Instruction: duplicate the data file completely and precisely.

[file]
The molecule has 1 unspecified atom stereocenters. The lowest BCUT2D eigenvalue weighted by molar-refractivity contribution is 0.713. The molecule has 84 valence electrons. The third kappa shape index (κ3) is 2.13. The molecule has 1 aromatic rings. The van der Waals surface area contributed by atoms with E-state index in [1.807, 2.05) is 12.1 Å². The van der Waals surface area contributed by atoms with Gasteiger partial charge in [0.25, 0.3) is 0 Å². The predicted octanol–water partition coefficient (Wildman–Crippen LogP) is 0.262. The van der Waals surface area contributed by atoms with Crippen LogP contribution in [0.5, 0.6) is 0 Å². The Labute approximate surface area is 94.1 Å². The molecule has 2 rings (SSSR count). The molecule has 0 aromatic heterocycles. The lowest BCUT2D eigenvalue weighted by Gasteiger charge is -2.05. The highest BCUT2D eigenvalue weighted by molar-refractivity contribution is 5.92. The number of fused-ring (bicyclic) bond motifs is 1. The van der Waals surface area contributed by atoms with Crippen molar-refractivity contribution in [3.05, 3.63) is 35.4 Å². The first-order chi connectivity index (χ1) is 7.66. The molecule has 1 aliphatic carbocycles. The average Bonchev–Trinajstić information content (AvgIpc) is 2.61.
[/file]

The molecule has 1 unspecified atom stereocenters. The lowest BCUT2D eigenvalue weighted by molar-refractivity contribution is 0.713. The molecule has 84 valence electrons. The third kappa shape index (κ3) is 2.13. The molecule has 1 aromatic rings. The van der Waals surface area contributed by atoms with E-state index in [1.807, 2.05) is 12.1 Å². The van der Waals surface area contributed by atoms with Gasteiger partial charge in [0.25, 0.3) is 0 Å². The predicted octanol–water partition coefficient (Wildman–Crippen LogP) is 0.262. The van der Waals surface area contributed by atoms with Crippen LogP contribution in [0.5, 0.6) is 0 Å². The Labute approximate surface area is 94.1 Å². The molecule has 2 rings (SSSR count). The molecule has 0 aromatic heterocycles. The lowest BCUT2D eigenvalue weighted by Gasteiger charge is -2.05. The highest BCUT2D eigenvalue weighted by molar-refractivity contribution is 5.92. The number of fused-ring (bicyclic) bond motifs is 1. The van der Waals surface area contributed by atoms with Crippen molar-refractivity contribution in [3.05, 3.63) is 35.4 Å². The first-order chi connectivity index (χ1) is 7.66. The molecule has 1 aliphatic carbocycles. The average Bonchev–Trinajstić information content (AvgIpc) is 2.61.